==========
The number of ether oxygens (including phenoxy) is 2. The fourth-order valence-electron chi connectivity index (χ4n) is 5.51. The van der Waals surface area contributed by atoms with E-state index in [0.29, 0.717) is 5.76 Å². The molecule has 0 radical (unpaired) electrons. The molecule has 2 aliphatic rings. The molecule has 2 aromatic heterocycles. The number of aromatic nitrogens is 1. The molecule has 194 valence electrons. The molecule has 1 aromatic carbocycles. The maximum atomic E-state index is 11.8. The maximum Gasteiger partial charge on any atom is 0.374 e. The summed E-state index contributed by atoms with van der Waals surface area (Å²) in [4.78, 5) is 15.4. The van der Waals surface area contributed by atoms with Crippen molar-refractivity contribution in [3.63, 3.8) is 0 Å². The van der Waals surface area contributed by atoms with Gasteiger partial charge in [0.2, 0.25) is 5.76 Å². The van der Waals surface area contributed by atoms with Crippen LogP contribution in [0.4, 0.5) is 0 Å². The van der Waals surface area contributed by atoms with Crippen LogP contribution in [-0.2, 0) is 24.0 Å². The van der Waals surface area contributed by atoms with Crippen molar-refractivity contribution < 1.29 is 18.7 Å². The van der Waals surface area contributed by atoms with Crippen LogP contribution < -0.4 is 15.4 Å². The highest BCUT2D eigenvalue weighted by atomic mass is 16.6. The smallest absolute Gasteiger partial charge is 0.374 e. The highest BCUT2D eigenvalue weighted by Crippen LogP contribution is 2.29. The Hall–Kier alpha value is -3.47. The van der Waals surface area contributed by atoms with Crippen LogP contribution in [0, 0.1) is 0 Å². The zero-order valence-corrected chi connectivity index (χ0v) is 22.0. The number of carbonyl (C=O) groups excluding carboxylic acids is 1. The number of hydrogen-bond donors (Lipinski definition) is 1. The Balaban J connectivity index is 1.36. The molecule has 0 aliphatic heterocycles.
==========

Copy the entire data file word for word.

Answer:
The number of ether oxygens (including phenoxy) is 2. The fourth-order valence-electron chi connectivity index (χ4n) is 5.51. The van der Waals surface area contributed by atoms with E-state index in [0.29, 0.717) is 5.76 Å². The molecule has 0 radical (unpaired) electrons. The molecule has 2 aliphatic rings. The molecule has 2 aromatic heterocycles. The number of aromatic nitrogens is 1. The molecule has 194 valence electrons. The molecule has 1 aromatic carbocycles. The maximum atomic E-state index is 11.8. The maximum Gasteiger partial charge on any atom is 0.374 e. The summed E-state index contributed by atoms with van der Waals surface area (Å²) in [4.78, 5) is 15.4. The van der Waals surface area contributed by atoms with Crippen molar-refractivity contribution in [3.63, 3.8) is 0 Å². The van der Waals surface area contributed by atoms with Gasteiger partial charge in [0.2, 0.25) is 5.76 Å². The van der Waals surface area contributed by atoms with Crippen LogP contribution in [0.4, 0.5) is 0 Å². The van der Waals surface area contributed by atoms with Crippen LogP contribution in [-0.2, 0) is 24.0 Å². The van der Waals surface area contributed by atoms with Crippen molar-refractivity contribution < 1.29 is 18.7 Å². The van der Waals surface area contributed by atoms with Crippen LogP contribution < -0.4 is 15.4 Å². The highest BCUT2D eigenvalue weighted by atomic mass is 16.6. The smallest absolute Gasteiger partial charge is 0.374 e. The highest BCUT2D eigenvalue weighted by Crippen LogP contribution is 2.29. The Hall–Kier alpha value is -3.47. The van der Waals surface area contributed by atoms with Crippen LogP contribution in [0, 0.1) is 0 Å². The zero-order valence-corrected chi connectivity index (χ0v) is 22.0. The number of carbonyl (C=O) groups excluding carboxylic acids is 1. The number of hydrogen-bond donors (Lipinski definition) is 1. The Balaban J connectivity index is 1.36. The molecule has 0 aliphatic heterocycles.